• Liu Q.
      RSPO-LGR4 functions via IQGAP1 to potentiate Wnt signaling.
      ,
      • Carmon K.S.
      • Gong X.
      • Yi J.
      • Wu L.
      • Thomas A.
      • Moore C.M.
      • Masuho I.
      • Timson D.J.
      • Martemyanov K.A.
      • Liu Q.J.
      LGR5 receptor promotes cell-cell adhesion in stem cells and colon cancer cells via the IQGAP1-Rac1 pathway.
      ). Furthermore, LGR4 was shown to form a supercomplex with the Wnt signalosome through IQGAP1–Dishevelled interaction to increase LRP5/6 phosphorylation and therefore enhance Wnt/β-catenin signaling (
      • Carmon K.S.
      • Gong X.
      • Yi J.
      • Thomas A.
      • Liu Q.
      RSPO-LGR4 functions via IQGAP1 to potentiate Wnt signaling.
      ). Importantly, this LGR4/IQGAP1 pathway is contingent on RSPO-mediated inhibition of RNF43/ZNRF3 because the E3 ligases have a dominant effect on Wnt receptor level (
      • Carmon K.S.
      • Gong X.
      • Yi J.
      • Thomas A.
      • Liu Q.
      RSPO-LGR4 functions via IQGAP1 to potentiate Wnt signaling.
      ). Here, we report that, in the absence of LGR4/5, RSPO2 retains its ability to potentiate Wnt/β-catenin signaling, likely due to its intrinsic, high-affinity binding to ZNRF3. An LGR4 binding–defective RSPO2 mutant was able to support the growth of intestinal crypts ex vivo and in vivo. In contrast, RSPO1 and RSPO4 were completely dependent on LGR4 for potentiating Wnt/β-catenin signaling even though RSPO1 showed moderate binding to ZNRF3 in the absence of LGR4. Complete rescue of RSPO1–4–mediated Wnt/βcatenin activity in LGR4KO cells required the 7TM domain of LGR4 despite the extracellular domain (ECD) TM and full-length LGR4 having equal RSPO binding affinities. The findings suggest that LGR dependence of RSPOs is RSPO-specific and that both inhibition of RNF43/ZNRF3 and recruitment of IQGAP1 are essential for full activity of RSPO1–4.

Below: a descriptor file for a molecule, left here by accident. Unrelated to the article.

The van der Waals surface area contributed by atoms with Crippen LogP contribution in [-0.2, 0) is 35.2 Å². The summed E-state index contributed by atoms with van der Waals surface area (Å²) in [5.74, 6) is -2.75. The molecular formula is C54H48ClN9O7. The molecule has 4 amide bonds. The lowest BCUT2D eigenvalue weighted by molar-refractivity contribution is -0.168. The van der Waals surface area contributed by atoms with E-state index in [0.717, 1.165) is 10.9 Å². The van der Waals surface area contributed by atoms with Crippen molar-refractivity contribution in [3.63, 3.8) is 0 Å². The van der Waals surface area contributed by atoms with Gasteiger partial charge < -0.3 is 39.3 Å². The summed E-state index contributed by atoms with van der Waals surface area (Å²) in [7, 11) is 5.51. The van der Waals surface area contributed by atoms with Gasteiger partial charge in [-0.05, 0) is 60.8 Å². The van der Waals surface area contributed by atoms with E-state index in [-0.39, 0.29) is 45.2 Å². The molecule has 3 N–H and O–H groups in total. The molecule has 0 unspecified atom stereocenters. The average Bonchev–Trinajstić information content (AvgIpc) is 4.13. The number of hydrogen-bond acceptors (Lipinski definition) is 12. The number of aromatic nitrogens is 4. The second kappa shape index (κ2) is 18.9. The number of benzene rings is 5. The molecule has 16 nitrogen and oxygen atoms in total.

Results

      Knockout of LGR4 in the Wnt/β-catenin signaling reporter cell line HEK293-STF led to complete loss of response to RSPO1

      HEK293-Super TOPFlash (STF) is a reporter cell line that stably harbors the firefly luciferase gene under the control of β-catenin/T-cell factor enhancer and has been widely used for the measurement of Wnt/β-catenin signaling (
      • Xu Q.
      • Wang Y.
      • Dabdoub A.
      • Smallwood P.M.
      • Williams J.
      • Woods C.
      • Kelley M.W.
      • Jiang L.
      • Tasman W.
      • Zhang K.
      • Nathans J.
      Vascular development in the retina and inner ear: control by Norrin and Frizzled-4, a high-affinity ligand-receptor pair.
      ). STF cells showed a robust, dose-dependent response to RSPO1, and this activity required the presence of Wnt ligands (Fig. S1, A and B). To characterize the relationship between RSPOs and LGR4 in potentiating Wnt/β-catenin signaling, we used the CRISPR/Cas9 method to knock out LGR4 in STF cells (
      • Sanjana N.E.
      • Shalem O.
      • Zhang F.
      Improved vectors and genome-wide libraries for CRISPR screening.